In an annual risk report, the head of the military intelligence unit Nils Andreas Stensones, said its advantage in troop numbers and material supplied by countries like China and North Korea meant Moscow was in a stronger position than a year ago.
Stensones said Ukraine would need "extensive" Western military aide to turn the situation around.
“In this war, Russia is currently in a stronger position than it was a year ago and is in the process of gaining the advantage,” Stensones told reporters.
He said Russia “could mobilise around three times more troops than Ukraine,” that “Moscow is tackling sanctions better than expected,” and its industry can now produce enough munitions, combat vehicles, drones and missiles to enable its troops to “maintain their war effort all year.”
Russia is also receiving military support from North Korea, Iran, Belarus and China, he said. China had not supplied arms but “machines, vehicles, electronics, and spare parts” needed by Moscow's arms industry.
“Extensive Western weapons aid would be needed for Ukrainian forces to be able to defend themselves and regain the initiative in the conflict,” Stensones said.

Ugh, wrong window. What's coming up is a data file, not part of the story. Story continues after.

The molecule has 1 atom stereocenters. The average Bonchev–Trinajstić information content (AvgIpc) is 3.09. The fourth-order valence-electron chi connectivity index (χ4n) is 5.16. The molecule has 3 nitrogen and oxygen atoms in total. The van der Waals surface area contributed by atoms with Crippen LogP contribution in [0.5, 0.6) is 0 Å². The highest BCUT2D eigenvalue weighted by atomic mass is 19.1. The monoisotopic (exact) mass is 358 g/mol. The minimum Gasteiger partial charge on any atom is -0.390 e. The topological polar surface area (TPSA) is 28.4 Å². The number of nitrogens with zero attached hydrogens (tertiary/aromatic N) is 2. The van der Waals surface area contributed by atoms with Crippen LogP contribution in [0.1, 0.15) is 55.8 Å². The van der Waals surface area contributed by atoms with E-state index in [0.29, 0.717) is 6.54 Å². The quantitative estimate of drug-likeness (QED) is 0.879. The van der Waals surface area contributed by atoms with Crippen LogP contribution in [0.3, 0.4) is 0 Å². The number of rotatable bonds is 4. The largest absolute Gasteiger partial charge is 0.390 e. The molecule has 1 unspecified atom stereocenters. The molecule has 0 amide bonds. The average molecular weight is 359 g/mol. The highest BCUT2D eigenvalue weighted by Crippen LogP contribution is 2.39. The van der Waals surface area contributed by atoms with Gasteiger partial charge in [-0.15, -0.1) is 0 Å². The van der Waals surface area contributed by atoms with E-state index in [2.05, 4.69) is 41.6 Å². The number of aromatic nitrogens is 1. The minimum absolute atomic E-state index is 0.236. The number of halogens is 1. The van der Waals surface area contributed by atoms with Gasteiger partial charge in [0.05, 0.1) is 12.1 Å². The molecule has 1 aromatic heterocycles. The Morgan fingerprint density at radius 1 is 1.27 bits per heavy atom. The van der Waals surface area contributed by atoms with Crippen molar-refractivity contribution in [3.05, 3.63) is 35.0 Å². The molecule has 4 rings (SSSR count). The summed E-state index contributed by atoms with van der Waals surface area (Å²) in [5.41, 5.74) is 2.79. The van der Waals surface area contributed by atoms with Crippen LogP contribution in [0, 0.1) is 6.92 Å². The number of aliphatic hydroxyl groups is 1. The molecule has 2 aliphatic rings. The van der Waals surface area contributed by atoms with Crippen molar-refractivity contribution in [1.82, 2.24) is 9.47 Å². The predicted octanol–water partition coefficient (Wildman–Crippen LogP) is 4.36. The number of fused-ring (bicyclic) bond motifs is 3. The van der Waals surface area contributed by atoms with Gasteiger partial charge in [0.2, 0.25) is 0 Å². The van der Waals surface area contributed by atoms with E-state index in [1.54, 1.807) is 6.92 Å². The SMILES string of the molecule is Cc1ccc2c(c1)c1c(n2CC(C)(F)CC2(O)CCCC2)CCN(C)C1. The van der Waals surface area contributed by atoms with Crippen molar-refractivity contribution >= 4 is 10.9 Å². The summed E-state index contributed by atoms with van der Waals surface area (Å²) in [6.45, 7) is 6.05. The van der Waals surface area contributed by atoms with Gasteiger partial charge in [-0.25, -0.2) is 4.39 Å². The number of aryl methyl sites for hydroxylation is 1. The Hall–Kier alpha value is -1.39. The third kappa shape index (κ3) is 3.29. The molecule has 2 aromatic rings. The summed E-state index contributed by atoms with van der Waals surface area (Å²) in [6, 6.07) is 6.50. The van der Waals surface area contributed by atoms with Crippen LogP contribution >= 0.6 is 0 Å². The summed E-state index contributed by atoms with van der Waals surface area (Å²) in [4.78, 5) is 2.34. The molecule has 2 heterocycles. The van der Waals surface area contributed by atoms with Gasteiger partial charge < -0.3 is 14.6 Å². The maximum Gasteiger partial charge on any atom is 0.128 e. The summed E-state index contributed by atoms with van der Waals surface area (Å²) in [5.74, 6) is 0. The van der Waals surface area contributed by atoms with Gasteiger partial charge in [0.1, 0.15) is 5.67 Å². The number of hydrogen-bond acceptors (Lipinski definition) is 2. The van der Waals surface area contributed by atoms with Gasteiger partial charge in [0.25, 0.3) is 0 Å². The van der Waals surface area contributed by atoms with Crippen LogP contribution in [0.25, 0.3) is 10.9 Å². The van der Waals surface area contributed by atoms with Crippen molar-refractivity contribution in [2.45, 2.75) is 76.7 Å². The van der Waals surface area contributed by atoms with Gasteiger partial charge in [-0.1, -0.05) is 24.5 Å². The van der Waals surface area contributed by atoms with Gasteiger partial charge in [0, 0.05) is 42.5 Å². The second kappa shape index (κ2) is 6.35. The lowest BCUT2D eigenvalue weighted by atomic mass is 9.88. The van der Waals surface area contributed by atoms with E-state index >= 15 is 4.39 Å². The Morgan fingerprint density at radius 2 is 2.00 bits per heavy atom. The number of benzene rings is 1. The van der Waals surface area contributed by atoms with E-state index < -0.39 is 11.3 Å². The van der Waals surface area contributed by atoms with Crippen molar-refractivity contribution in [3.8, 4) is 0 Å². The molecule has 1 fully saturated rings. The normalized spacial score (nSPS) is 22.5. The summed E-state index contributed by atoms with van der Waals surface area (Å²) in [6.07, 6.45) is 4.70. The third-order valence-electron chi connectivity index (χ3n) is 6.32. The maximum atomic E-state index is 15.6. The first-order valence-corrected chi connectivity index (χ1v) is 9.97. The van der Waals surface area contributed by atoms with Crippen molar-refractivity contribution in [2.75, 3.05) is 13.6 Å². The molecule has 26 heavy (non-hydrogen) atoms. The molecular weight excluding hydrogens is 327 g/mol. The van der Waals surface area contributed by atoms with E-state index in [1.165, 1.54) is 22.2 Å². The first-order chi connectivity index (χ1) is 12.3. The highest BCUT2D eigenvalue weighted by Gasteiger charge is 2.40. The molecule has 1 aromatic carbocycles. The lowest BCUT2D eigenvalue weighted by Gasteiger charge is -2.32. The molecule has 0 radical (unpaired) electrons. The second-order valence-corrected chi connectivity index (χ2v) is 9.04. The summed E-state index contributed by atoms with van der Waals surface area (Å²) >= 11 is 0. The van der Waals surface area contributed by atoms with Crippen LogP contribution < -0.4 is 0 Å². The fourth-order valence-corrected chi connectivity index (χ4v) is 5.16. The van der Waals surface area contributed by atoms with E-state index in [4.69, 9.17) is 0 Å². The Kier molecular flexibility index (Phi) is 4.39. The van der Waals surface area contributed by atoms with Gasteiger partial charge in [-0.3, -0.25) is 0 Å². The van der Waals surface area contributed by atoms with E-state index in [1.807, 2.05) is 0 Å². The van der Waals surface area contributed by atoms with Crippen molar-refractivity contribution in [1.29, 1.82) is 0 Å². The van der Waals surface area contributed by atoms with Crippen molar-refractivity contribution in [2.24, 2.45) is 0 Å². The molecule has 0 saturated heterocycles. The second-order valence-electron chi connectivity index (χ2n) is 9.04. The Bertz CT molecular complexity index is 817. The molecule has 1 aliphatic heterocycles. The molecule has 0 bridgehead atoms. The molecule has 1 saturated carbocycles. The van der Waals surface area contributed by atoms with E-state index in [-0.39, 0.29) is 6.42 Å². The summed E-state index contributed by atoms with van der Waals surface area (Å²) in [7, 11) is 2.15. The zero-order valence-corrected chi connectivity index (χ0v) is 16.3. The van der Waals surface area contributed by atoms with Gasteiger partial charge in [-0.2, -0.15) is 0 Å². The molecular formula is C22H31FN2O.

He highlighted Kyiv's requests for munitions, long-distance weapons, air defences, tanks and fighter jets.
Norway has, together with Denmark and the Netherlands, agreed to provide Ukraine with the F-16 fighter jets it has requested from its allies.
“Norway and Europe must be ready to take more responsibility to ensure their own security and that of their allies,” Norwegian Defense Minister Bjorn Arild Gram said.
The United States has been Kyiv's main military donor since Russia's invasion in February 2022, but Congress has failed to agree on new aid and the prospect of Donald Trump returning to the White House have put greater responsibility on Europe to step up.
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